Keeping your family occupied is often the key to a successful holiday, and if there’s a budding Helen Sharman or Tim Peake among you, there are several space-themed sites to consider including in your vacation. If your budget doesn’t stretch to that all-singing, all-dancing USA trip to Florida’s Kennedy Space Center/Disneyland/Everglades, Belgium’s Euro Space Center, which includes exhibitions, mission-themed weekends and spaceflight simulators, is a great alternative and would make a fabulous little stop-over on a European camping or road trip. Even closer to home, the award-winning National Space Centre near Leicester is an easy stop to fit into a day trip or weekend break.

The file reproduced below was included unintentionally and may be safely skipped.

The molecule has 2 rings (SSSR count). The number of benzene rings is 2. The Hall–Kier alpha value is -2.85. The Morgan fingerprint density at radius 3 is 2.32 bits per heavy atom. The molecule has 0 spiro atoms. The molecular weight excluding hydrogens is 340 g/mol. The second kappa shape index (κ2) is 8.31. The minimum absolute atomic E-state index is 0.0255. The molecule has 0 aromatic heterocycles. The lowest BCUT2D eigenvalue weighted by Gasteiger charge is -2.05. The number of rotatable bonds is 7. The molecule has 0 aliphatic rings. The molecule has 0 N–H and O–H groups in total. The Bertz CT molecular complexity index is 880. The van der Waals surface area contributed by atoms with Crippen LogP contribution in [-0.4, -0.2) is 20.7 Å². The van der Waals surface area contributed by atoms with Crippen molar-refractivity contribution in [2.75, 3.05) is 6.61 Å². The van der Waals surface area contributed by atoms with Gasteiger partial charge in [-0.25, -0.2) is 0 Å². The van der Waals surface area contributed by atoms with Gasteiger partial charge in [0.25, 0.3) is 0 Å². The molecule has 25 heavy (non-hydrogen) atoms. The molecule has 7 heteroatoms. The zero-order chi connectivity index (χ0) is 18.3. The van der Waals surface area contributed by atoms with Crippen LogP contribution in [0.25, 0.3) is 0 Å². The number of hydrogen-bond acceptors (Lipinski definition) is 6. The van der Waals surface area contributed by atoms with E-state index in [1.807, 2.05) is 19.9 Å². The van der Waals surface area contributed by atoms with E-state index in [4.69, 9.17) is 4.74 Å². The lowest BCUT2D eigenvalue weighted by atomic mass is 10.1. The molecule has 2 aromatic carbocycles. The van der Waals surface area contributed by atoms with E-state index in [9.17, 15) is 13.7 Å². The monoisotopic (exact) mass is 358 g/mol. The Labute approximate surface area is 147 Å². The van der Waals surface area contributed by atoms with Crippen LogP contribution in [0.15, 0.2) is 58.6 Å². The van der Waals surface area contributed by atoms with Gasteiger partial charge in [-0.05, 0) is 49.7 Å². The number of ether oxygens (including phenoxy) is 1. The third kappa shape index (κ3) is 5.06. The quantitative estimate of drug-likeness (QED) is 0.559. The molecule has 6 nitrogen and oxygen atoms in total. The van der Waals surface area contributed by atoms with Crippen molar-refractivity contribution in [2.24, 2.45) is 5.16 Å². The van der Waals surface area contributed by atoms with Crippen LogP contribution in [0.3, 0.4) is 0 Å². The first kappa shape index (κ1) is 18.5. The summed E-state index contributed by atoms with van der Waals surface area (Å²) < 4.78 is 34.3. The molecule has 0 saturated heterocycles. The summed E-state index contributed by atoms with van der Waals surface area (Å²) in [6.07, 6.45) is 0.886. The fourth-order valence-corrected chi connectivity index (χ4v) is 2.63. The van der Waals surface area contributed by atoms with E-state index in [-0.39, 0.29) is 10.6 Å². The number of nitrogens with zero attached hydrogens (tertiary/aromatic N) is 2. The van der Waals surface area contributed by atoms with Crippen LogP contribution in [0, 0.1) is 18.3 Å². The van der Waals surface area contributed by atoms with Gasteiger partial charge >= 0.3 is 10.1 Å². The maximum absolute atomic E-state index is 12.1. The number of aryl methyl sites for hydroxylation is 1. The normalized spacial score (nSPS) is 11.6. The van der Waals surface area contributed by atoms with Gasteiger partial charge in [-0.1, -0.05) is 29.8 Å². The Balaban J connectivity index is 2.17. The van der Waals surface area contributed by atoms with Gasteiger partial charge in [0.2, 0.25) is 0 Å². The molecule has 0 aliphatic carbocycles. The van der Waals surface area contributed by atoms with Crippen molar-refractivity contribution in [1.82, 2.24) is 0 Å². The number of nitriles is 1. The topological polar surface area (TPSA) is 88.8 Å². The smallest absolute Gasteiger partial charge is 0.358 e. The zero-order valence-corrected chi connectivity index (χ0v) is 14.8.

7. Going cosmic
The universe is a really big place. I mean utterly, mind-bogglingly humongous, choc-full of bizarre and beautiful formations and structures. But two kinds of astronomical spectacle stand out for Earth-dwellers. Next year, I’m hoping to make one of my mum’s wishes come true by taking her on a Northern Lights cruise. I can already imagine our anticipation as we watch those Nordic skies, waiting for that first green or orange glimmer to herald the start of a swirling display of the Aurora Borealis. And having missed the Great American Eclipse of 2017, I’m doing everything I can to get to one of the next few total eclipses, because I know from my eclipse experience in France what unique and humbling events they are. So instead of the cosmos making only a cameo appearance in your holiday, why not let it take centre stage?